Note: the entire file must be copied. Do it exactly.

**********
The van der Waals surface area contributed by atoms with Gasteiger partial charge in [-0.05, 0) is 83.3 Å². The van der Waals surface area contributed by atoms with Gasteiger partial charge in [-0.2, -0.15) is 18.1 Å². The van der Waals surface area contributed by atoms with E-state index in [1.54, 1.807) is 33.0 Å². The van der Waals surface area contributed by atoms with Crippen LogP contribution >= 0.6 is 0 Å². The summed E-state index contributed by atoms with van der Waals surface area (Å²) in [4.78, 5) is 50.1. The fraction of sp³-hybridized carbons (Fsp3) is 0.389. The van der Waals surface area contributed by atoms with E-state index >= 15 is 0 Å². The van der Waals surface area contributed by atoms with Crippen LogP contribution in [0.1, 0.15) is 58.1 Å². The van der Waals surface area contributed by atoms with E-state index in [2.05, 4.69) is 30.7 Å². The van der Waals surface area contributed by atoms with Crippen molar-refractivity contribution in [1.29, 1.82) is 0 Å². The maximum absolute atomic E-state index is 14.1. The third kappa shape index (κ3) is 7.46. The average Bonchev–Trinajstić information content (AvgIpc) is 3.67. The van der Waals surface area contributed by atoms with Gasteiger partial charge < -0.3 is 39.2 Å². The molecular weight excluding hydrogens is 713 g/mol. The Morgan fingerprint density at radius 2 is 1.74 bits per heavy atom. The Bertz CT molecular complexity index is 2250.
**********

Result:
The van der Waals surface area contributed by atoms with Gasteiger partial charge in [-0.05, 0) is 83.3 Å². The van der Waals surface area contributed by atoms with Gasteiger partial charge in [-0.2, -0.15) is 18.1 Å². The van der Waals surface area contributed by atoms with E-state index in [1.54, 1.807) is 33.0 Å². The van der Waals surface area contributed by atoms with Crippen LogP contribution >= 0.6 is 0 Å². The summed E-state index contributed by atoms with van der Waals surface area (Å²) in [4.78, 5) is 50.1. The fraction of sp³-hybridized carbons (Fsp3) is 0.389. The van der Waals surface area contributed by atoms with E-state index >= 15 is 0 Å². The van der Waals surface area contributed by atoms with Crippen LogP contribution in [0.1, 0.15) is 58.1 Å². The van der Waals surface area contributed by atoms with E-state index in [2.05, 4.69) is 30.7 Å². The van der Waals surface area contributed by atoms with Crippen molar-refractivity contribution in [1.29, 1.82) is 0 Å². The maximum absolute atomic E-state index is 14.1. The third kappa shape index (κ3) is 7.46. The average Bonchev–Trinajstić information content (AvgIpc) is 3.67. The van der Waals surface area contributed by atoms with Gasteiger partial charge < -0.3 is 39.2 Å². The molecular weight excluding hydrogens is 713 g/mol. The Morgan fingerprint density at radius 2 is 1.74 bits per heavy atom. The Bertz CT molecular complexity index is 2250.